“Financial Life Planning” column by Mitch Anthony at Financial Advisor magazine.
To find my home in one sentence
Concise, as if hammered in metal
Not to enchant anybody
Not to earn a lasting name in posterity,
An unnamed need for order, for rhythm, for form,
Which three words
Are opposed to chaos and nothingness.
I don’t know if it’s fate, the result of my curiosity, or some cosmic message that is being sent to me piecemeal, but I continually find myself in conversations with people struggling with midlife career crises. It’s like the retirement conundrum—“What do I now do with my life?”—but long before the retirement phase of life. These conversations are with successful folks in corporate or practitioner settings who are wondering why they are so terribly uncomfortable and at odds with where their careers are.
I remember sitting with an attorney who was “walking comatose” through the motions every day. I asked him first to describe the tasks expected of him each day and then gave him a personality profile. The results from the profile demonstrated the exact opposite of what was expected of him careerwise—his work ran counter to his core being. He was attempting to push his circular core into a square workplace. I looked at him and said,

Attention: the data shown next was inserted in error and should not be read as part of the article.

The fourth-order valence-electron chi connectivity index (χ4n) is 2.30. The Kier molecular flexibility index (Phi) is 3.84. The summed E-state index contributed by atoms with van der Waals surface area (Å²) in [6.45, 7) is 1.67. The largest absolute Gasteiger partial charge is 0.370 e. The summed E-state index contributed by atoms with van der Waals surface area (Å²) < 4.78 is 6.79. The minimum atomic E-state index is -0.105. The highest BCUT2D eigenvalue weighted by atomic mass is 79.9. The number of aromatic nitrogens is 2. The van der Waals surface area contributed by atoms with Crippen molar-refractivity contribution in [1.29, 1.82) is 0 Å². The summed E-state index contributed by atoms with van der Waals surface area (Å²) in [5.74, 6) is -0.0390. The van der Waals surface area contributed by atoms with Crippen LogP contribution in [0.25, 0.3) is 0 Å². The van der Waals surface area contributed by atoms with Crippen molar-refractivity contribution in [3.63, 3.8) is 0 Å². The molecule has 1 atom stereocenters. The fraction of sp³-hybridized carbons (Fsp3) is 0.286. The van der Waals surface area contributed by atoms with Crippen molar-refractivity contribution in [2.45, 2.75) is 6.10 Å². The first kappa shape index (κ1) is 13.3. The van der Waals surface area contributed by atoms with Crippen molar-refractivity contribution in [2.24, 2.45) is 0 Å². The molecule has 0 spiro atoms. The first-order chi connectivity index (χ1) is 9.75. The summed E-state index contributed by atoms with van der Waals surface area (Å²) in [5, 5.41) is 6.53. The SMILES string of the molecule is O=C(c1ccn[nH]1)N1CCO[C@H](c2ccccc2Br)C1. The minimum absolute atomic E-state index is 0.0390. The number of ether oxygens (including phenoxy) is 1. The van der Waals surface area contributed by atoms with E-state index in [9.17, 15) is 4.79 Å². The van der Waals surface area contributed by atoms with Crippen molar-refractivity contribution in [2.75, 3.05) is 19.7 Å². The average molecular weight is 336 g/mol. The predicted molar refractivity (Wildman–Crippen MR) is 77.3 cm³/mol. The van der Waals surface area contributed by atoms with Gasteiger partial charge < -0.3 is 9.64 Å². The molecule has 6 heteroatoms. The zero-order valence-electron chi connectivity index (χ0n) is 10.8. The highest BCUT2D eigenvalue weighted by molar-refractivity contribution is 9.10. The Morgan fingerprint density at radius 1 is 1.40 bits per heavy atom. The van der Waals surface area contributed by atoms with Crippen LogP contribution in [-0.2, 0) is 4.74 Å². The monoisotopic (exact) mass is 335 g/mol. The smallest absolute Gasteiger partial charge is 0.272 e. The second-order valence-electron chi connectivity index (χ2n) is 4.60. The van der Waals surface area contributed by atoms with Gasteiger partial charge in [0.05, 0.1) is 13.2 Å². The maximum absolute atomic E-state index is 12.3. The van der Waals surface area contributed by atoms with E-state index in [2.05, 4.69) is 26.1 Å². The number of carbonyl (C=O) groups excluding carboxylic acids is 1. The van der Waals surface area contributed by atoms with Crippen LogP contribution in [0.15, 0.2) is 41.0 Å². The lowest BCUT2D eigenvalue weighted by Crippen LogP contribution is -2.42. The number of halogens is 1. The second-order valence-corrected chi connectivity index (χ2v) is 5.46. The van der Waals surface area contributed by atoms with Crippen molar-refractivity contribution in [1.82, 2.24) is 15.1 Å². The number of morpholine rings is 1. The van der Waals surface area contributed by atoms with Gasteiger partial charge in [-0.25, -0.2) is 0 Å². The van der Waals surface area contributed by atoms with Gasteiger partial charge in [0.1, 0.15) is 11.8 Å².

“You’re wired for something else, and I think it has to do with building relationships and getting deals done.”
Today he is in commercial real estate and loving it.
Another executive told me of his corporate home office shifting to something other than what he had signed on for—something less human, coldly calculating and political and often disingenuous. I hear this story a lot. Some try to maneuver into another position until they are vested and can hit the exit. Some leave and start their own business. Others do nothing and try to ride out the misery. A common thread in all these stories has to do with how we order our lifestyle and noetic priorities—or more specifically, how we decide what matters most. There are three key elements to consider:
1. Our essence. Who we are at the core.
2. Our environment. Where we plant ourselves with hopes toward fruition.
3. Our income. The material return on our core at work.